Here is probably a young police officer in Mitchell that is there to help others and protect yet be able to protect themselves also. If I were a police officer and I was in a situation where I took a life I would be devastated and I can only imagine they are trying to deal with it now. Life is so sacred!

    When something like that happens there is a ripple effect and those that are left are feeling the pain.

  36. caheidelberger Post author | 2014.11.25

    Our President addresses the topic:

    ""I've never seen a civil rights law or a health care bill or an immigration bill result because a car got burned. It happened because people vote, it happened because people mobilize, it happened because people organize, it happens because people look at what are the best policies to solve a problem. That's how you actually move something forward" [President Barack Obama, speech in Chicago, quoted in Stephanie Condon and Rebecca Kaplan, "Obama: 'No Sympathy' for Violent Acts in Ferguson,", 2014.11.25"].

  37. Roger Cornelius 2014.11.25

    Cory, over on the FOX "News" network they are contending that the president's last night and today are actually causing the riots in Ferguson, additionally they are blaming President Obama's private army of agitators for keeping things stirred up down there.
    Lynn, I have only seen a minimum of reporting on Joy's death so I'm somewhat in the dark, except to assume. There was a time in our history what law enforcement shot perps to disable or maim them, it now appears that with more and bigger guns, destructive ammunition, and other weapons of mass destruction, they no longer want to save lives.
    Owen, I can appreciate the position that you and your son are in, I hope he is always safe and serves the public. It must be extremely difficult to have to balance the betrayal of Wilson and the work your son does. My best to both of you.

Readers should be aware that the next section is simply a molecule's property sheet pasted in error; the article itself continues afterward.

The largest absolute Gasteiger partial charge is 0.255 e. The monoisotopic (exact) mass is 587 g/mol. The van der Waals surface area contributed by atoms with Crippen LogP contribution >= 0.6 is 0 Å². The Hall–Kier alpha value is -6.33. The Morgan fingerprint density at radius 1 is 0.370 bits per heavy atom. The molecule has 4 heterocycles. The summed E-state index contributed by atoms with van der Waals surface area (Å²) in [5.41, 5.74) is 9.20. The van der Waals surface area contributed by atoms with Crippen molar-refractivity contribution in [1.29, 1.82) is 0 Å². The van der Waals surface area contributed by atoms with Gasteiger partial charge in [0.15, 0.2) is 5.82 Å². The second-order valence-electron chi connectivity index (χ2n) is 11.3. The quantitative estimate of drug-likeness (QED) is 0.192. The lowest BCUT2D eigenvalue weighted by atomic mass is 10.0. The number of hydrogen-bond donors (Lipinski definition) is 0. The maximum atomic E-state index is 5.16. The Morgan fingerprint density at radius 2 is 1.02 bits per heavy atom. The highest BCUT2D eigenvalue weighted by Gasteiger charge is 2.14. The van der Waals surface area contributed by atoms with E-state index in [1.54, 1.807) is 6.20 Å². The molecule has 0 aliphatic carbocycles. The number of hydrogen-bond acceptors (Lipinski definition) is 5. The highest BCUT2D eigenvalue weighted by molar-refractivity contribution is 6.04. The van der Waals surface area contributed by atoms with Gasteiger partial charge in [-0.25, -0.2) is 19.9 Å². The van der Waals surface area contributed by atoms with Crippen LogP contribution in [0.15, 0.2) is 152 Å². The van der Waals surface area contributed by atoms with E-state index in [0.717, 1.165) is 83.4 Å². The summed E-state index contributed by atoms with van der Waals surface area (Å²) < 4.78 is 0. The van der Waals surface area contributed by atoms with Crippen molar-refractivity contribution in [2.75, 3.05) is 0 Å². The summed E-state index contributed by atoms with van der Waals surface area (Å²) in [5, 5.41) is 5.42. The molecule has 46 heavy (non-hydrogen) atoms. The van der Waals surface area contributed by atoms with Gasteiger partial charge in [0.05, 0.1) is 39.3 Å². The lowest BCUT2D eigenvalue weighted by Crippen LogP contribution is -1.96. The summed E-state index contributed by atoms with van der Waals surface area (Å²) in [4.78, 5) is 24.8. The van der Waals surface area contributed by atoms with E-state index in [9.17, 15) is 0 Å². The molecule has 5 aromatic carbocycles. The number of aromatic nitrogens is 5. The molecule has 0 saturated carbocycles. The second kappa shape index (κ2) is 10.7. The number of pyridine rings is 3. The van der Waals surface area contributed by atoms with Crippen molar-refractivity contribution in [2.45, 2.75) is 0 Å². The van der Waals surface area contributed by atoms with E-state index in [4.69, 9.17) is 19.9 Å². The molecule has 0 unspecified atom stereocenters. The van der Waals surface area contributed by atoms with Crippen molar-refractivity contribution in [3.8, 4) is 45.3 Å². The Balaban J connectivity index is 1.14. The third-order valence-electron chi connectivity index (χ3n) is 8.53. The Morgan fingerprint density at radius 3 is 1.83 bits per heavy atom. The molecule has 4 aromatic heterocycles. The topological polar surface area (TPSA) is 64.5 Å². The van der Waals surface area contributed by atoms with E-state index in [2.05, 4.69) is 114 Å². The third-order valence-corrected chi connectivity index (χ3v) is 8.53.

38. jerry 2014.11.25

    The media loves them some riots and unrest. Violence sells. Who the hell wants to watch news without exploding cars and fires and mayhem? Old guys like that stuff. Here is a meeting with the KKK

    If you keep the old guys spooked, they go to the voting booth. Young guys have not figured that out yet and soon it may be to late.

  39. Tim 2014.11.25

    RC, you could accidentally fart and fill your underwear and Fox News would blame the president.

  40. caheidelberger Post author | 2014.11.25

    Roger, I'd love to see Fox's evidence of the President's shadow army. Good grief. Civil discourse is impossible with people like that who operate on the assumption that the President is really engaged in evil plots against America. It's too bad they can't apply a similar skepticism to their corporate sponsors. Civil discourse is also hard to sustain with people kept in fear.

    I'd like Fox viewers and Ferguson rioters to sit down and talk to each other about the proper means of political change.

  41. Roger Cornelius 2014.11.25

    Cory, that is exactly what needs to happen, the FOX viewers, peaceful demonstrators and the violent demonstrators need to start communicating with each other, but will they?
    Since we elected a Black President it seems that racial tensions have been heightened and perhaps to the point where civil discourse maybe impossible. When the Republican opposition party leaders cannot tolerate sitting in the same the same room as the president, let alone shake his hand, what message does that send?
    That message of racial hatred has trickled down to the streets of Ferguson and other cities tonight where protests are being held.
    America the land of immigrants and diversity has a major problem, when laws don't apply and reason goes out the door, what should we expect the oppressed to do? Do sit and talk about it or do make changes and laws so that they do affect all people regardless of color.